Obama signals no immediate strikes in Syria

U.S. President Barack Obama speaks in the Brady Press Briefing Room at the White House in Washington, DC, Aug. 28, 2014.

U.S. President Barack Obama speaks in the Brady Press Briefing Room at the White House in Washington, DC, Aug. 28, 2014.

U.S. President Barack Obama on Thursday signaled there would not be immediate U.S. military action in Syria against the Islamic State of Iraq and Syria, saying that Washington was still developing a strategy on tackling the conflict there.

“I don’t want to put the cart before the horse. We don’t have a strategy yet,” Obama told reporters at the White House, explaining that the United State did not “have to choose” between Syrian President Bashar al-Assad and Islamic State jihadist fighters.

He said Assad does not have the capability to get into Syrian areas controlled by the brutal militant group.

Obama said he has asked defense secretary Chuck Hagel to prepare a range of options on confronting ISIS.

The U.S. president also said that he asked Secretary of State John Kerry to travel to the Middle East to help build coalition against ISIS.

Obama spoke after meeting with hiss top national security advisers to discuss the challenge presented by ISIS militants and the situation in Iraq and Syria.

Senior White House aides met this week to discuss a strategy for expanding its assault on ISIS, including the possibility of air strikes on the militants’ stronghold in eastern Syria – an escalation that would almost certainly be riskier than the current U.S. campaign in Iraq.

While Iraq’s government welcomed the role of U.S. warplanes to attack the militants, Syrian President Bashar al-Assad has warned that any strikes conducted without his country’s permission would be considered an act of aggression, potentially plunging any U.S.-led coalition into a broader conflict with Syria.

The government of UK Prime Minister David Cameron said it has not received a U.S. request for air strikes.

“This is not something under discussion at the moment,” a government spokeswoman said. “Our focus remains on supporting the Iraq government and Kurdish forces so that they can counter the threat posed by ISIL, for example with the visit of our security envoy to Iraq this week and the provision of supplies to Kurdish forces.”

A spokesman for Australian Prime Minister Tony Abbott said humanitarian aid in Iraq could continue but declined to say whether Australia would join U.S.-led military action.

“Our response to any request from the United States, or other close allies and partners, will be based on whether there is an achievable overall humanitarian purpose and a clear and proportionate role for Australia as well as on a careful assessment of the risks,” Abbott’s spokesman said.

U.S. officials hope the relative success of humanitarian aid and recent strikes on militant weapons in Iraq will diminish allied fears over supporting new military action.

“There’s been a proof of concept in Iraq that with a limited campaign you can do (things) against these guys,” one official said on condition of anonymity. “What we did already (has yielded) 25 to 30 nations offering to help,” the official added, referring to widespread international humanitarian aid.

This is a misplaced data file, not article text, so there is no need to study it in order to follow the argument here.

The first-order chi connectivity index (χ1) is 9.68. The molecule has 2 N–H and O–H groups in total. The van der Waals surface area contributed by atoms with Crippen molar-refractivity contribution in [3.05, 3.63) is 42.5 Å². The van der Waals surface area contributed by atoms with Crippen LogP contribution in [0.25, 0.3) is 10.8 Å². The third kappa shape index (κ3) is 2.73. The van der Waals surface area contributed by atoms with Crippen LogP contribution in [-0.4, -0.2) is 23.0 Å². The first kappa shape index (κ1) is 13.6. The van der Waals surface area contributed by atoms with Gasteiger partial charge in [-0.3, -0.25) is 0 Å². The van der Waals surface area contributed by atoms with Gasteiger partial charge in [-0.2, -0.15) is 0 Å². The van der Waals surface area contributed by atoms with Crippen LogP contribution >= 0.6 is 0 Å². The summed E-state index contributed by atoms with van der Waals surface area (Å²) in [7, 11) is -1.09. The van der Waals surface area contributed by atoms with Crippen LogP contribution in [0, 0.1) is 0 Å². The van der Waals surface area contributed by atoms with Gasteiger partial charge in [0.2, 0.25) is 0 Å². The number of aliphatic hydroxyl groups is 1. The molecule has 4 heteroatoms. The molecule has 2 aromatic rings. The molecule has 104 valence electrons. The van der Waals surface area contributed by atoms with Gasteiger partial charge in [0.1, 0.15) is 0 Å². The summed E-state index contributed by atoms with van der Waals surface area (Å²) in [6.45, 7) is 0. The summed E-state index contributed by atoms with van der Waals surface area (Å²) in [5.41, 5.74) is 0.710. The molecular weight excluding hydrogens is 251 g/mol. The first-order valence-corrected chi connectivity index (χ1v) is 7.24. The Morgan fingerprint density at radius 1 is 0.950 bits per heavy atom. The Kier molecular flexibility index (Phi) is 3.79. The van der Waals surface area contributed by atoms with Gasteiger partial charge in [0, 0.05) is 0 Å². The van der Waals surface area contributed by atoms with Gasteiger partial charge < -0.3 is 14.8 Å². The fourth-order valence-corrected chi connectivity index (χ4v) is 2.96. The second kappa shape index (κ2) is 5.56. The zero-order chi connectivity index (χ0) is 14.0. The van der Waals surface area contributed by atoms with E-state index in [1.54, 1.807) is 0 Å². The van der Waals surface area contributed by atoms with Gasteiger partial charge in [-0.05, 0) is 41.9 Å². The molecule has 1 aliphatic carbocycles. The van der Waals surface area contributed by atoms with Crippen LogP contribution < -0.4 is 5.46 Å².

Reluctant allies?

Among America’s possibly reluctant allies is France, which was left on a limb when Obama backed down from the threat of strikes on Syria following a major chemical attack a year ago.

“It was embarrassing for us,” a senior French diplomat said. “After what happened last year, now when the Americans decide to do something we will need some very strong guarantees before committing to anything.”

In a wide-ranging speech Thursday to international ambassadors, French President Francois Hollande said France would call an international conference to address the threat of ISIS militants and said a broad alliance was needed.

However, Hollande ruled out an international partnership with Syria’s leader to fight against ISIS, saying any alliance with Bashar al-Assad would play into the militants’ hands.

“But I want to make sure things are clear: Bashar Assad cannot be a partner in the fight against terrorism. He is a known ally of the jihadists. You cannot choose between two barbarities, because they feed on each other.”

The beheading of American photojournalist James Foley and news of a growing number of U.S. and European passport holders now fighting alongside ISIS add urgency to Washington’s concerns over the rise of the Al-Qaeda offshoot.

White House spokesman Josh Earnest said Obama would convene a United Nations Security Council meeting in September on the threat posed by radicalized residents of Western nations returning from fighting in Syria.

French officials are planning another conference next month that would bring together Western and Arab countries in an effort to better coordinate efforts against Islamic State.

“The objective is to get a comprehensive view of how to deal with [ISIS] both in Iraq and Syria. See what each country is willing to do and discuss what to do about Syria and Assad,” one diplomat said.

 
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